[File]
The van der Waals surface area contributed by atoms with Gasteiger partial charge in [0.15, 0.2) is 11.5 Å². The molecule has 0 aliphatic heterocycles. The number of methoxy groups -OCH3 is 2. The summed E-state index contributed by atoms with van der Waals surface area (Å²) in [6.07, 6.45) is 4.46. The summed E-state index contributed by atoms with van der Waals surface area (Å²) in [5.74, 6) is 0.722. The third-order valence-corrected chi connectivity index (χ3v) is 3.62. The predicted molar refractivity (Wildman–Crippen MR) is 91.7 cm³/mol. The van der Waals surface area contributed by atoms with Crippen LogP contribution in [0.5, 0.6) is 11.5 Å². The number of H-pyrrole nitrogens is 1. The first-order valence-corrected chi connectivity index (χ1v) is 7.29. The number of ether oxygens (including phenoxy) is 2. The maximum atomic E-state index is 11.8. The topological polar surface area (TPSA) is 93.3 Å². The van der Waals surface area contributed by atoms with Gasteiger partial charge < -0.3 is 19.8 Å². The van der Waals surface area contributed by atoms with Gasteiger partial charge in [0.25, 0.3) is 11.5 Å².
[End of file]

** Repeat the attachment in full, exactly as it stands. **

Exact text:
The van der Waals surface area contributed by atoms with Gasteiger partial charge in [0.15, 0.2) is 11.5 Å². The molecule has 0 aliphatic heterocycles. The number of methoxy groups -OCH3 is 2. The summed E-state index contributed by atoms with van der Waals surface area (Å²) in [6.07, 6.45) is 4.46. The summed E-state index contributed by atoms with van der Waals surface area (Å²) in [5.74, 6) is 0.722. The third-order valence-corrected chi connectivity index (χ3v) is 3.62. The predicted molar refractivity (Wildman–Crippen MR) is 91.7 cm³/mol. The van der Waals surface area contributed by atoms with Crippen LogP contribution in [0.5, 0.6) is 11.5 Å². The number of H-pyrrole nitrogens is 1. The first-order valence-corrected chi connectivity index (χ1v) is 7.29. The number of ether oxygens (including phenoxy) is 2. The maximum atomic E-state index is 11.8. The topological polar surface area (TPSA) is 93.3 Å². The van der Waals surface area contributed by atoms with Gasteiger partial charge < -0.3 is 19.8 Å². The van der Waals surface area contributed by atoms with Gasteiger partial charge in [0.25, 0.3) is 11.5 Å².